His movement is minimal. His concentration intense. His enunciation and line reading precise. There is nothing over-the-top about his delicious Lady B as an Old Biddy, except perhaps his costumes and hats.
Lady Bracknell doesn’t laugh. Bedford’s Lady B. is a very serious woman indeed. She is entirely focused in her social climbing, and veddy, veddy determined in all her pursuits. I never noticed before how quite, quite often Lady Bracknell is talking about geography, real estate in particular and addresses that she can recite from memory, and of course, money.
I also had never noticed quite so much that Wilde, particularly in the first act, with Algernon Moncrief(Santino Fontana) and John Worthing(David Furr) is making gay puns and double entendres that the then entirely hidden homosexual community of the time would get, but no one else.
Like the discussion of cucumbers, which of course means something else phallic, if you think about it. The line “No cucumbers could be had even for ready money” that Lane the butler (a not very convincing or British, Paul O’Brien) says to the always-eating Algernon takes on a WHOLE new meaning. So much of the play is coded for the 1890’s gays. Even the name Bracknell, means something else. A Brack was a swamp. So it’s Swamp Smell. Or something like that. I also always thought he based this his greatest part on his famous mother Lady Wilde, who was almost something of a giant-tess according to his friend and contemporary George Bernard Shaw.
Algernon has never been played as slightly pudgy and a tad bit short before, but this is a slightly interesting new fillup, that Bedford’s production and the casting of American Santino Fontana brings out. He’s always in pursuit of some kind of food, meals, teas, cakes, anything that adds a new wrinkle, but not much else to this always under-developed character. Michael Redgrave played him in the movie, as a dashing, upper-class leading man and usually the role is done that way.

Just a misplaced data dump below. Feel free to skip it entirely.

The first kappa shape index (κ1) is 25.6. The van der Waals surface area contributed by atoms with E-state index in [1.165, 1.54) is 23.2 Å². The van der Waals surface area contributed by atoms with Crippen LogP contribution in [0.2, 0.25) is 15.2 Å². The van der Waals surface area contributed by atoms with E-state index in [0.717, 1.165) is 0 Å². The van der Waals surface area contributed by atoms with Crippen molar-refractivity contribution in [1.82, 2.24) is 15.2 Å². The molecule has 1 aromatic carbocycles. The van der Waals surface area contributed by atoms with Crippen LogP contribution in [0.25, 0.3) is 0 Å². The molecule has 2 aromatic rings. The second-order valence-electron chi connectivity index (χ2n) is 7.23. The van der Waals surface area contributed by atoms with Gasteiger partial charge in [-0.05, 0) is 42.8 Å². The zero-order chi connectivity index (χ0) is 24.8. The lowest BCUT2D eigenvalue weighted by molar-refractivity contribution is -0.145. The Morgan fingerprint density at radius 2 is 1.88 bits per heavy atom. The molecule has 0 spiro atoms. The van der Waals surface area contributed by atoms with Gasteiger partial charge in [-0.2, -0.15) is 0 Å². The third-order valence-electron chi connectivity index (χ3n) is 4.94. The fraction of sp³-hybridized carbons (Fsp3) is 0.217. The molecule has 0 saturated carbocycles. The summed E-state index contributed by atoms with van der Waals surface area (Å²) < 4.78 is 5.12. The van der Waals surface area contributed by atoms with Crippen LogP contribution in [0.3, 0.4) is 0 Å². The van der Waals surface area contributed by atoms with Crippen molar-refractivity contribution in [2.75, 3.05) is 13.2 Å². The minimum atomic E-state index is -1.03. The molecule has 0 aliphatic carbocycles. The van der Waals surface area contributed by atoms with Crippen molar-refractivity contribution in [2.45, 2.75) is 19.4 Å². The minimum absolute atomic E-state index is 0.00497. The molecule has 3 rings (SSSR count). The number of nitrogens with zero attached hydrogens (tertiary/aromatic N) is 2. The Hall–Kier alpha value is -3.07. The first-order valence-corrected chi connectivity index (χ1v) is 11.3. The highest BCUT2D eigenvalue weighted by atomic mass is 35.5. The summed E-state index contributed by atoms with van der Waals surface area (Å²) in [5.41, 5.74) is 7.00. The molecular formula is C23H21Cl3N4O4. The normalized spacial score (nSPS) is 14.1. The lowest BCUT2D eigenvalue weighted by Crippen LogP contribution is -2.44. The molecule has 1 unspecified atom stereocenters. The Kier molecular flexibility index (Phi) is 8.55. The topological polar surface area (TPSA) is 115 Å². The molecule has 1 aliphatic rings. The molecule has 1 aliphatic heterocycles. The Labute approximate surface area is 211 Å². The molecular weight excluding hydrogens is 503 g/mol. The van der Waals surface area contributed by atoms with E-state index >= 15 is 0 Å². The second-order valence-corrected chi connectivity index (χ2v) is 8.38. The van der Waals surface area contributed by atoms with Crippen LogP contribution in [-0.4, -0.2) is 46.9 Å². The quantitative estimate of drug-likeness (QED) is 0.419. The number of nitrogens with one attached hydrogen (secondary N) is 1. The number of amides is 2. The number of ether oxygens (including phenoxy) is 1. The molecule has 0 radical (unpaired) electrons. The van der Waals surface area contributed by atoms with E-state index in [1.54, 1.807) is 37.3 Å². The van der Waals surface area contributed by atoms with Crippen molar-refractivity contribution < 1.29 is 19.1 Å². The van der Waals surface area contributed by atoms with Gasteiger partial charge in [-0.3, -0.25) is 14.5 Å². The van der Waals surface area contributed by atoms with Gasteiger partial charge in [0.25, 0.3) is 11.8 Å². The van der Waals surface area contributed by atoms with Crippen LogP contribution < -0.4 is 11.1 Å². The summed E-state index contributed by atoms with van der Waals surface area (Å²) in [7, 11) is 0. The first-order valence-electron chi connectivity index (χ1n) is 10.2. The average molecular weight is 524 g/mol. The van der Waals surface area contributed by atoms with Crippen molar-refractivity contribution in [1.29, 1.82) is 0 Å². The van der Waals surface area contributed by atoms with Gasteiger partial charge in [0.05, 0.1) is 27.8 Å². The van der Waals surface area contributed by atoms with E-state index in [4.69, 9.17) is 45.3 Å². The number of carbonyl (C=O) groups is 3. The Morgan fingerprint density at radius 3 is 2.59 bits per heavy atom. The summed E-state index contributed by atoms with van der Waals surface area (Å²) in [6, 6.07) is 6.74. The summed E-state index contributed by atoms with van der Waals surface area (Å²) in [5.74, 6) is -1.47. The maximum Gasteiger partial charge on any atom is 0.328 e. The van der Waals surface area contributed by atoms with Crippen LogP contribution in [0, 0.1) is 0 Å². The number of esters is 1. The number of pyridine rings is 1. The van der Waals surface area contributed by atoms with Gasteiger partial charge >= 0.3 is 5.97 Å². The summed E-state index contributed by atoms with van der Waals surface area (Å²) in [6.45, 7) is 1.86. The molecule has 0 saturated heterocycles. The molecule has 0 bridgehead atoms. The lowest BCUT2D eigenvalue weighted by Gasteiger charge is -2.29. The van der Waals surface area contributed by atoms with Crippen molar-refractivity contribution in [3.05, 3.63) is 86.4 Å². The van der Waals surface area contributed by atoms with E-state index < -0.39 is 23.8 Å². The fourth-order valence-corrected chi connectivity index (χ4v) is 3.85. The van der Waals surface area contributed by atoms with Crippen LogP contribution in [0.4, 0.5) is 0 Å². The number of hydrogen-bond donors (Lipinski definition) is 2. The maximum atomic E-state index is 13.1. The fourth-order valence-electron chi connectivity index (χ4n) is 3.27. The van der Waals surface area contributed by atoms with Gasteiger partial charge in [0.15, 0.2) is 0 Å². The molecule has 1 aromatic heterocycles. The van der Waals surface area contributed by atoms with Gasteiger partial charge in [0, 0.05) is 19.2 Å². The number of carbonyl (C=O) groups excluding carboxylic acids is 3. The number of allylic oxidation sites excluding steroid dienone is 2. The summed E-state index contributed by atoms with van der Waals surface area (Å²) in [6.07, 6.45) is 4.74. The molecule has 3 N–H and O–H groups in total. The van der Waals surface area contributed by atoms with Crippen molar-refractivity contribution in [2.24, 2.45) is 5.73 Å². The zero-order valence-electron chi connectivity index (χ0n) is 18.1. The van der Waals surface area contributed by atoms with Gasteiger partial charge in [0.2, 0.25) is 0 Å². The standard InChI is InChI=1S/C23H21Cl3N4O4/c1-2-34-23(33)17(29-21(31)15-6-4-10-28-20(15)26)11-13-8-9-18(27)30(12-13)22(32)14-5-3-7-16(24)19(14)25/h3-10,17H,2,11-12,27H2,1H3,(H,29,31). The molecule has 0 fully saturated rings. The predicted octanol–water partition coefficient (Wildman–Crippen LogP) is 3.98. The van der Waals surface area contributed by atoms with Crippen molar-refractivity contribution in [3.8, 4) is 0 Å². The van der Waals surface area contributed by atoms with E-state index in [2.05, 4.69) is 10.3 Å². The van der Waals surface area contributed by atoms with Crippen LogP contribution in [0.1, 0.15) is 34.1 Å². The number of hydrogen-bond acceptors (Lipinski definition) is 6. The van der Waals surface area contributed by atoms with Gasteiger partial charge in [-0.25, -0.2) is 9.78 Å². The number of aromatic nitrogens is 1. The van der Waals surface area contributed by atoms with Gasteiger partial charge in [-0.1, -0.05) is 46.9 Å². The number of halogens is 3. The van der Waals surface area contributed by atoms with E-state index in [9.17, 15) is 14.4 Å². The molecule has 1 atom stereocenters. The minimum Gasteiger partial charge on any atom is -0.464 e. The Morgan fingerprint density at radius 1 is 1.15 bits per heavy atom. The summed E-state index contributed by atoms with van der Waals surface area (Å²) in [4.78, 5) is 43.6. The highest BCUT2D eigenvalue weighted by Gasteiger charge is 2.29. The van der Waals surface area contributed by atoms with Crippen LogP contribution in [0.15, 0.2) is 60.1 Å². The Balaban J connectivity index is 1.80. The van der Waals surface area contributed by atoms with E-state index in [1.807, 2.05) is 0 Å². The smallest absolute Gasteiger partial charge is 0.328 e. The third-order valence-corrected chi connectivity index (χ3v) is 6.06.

Fontana’s Algy departs from that more than quite a bit, to say the least. He is dark, giggly, and devishly funny in a bouncy sort of way.
David Furr, as his partner in Bunburying (and if you think about THAT double entendre…well, I rest my case) is tall, and hefty. More of the leading man than Fontana, but a burly, he-man jock type. The sort you also never see in this part. He’s tall. Fontana isn’t. So they form a sort-of-Mutt ‘n’ Jeff comedy duo. Bedford has them enter at the beginning of the play whistling Laurel and Hardy’s movie theme song, for instance. Gilding the lily a tad, aren’t we, Brian?
Furr and Fontana, last year’s Drama Desk Award Winner for Best Featured Actor in a Play for the short-lived “Brighton Beach Memoirs”, fare much better however than the ill-cast ingenues. And Paxton Whitehead is befuddled, maybe a bit too much so, as Conon Chasuble.
Wilde legend has it wrote “Importance of Being Earnest” in a weekend, or a week, for money. He wrote it while staying at place called Worthing, which is of course, one of the leading character’s name. It’s one of the greatest comedies of all times, and his greatest success. This all occuring before tragedy struck WHILE THIS PLAY WAS STILL RUNNING and he was the Toast of London.
Then, when he sued the Marquess of Queensbury, his lover, Bosey’s father, for slander for Posing as a Somdomite,” which proved true, he landed in jail for two years of hard-labor, because in modern parlance, he came out of the closet. Homosexuality was completley illegal at that time. His life was ruined at the same time his legend was made.
But his glittering wit and intelligence lives merrily on even in this half-successful “Important of Being Earnest.” Brian Bedford’s Bracknell will be the role he is most remembered for, so go see it for that, and for Dana Ivey, but not much else.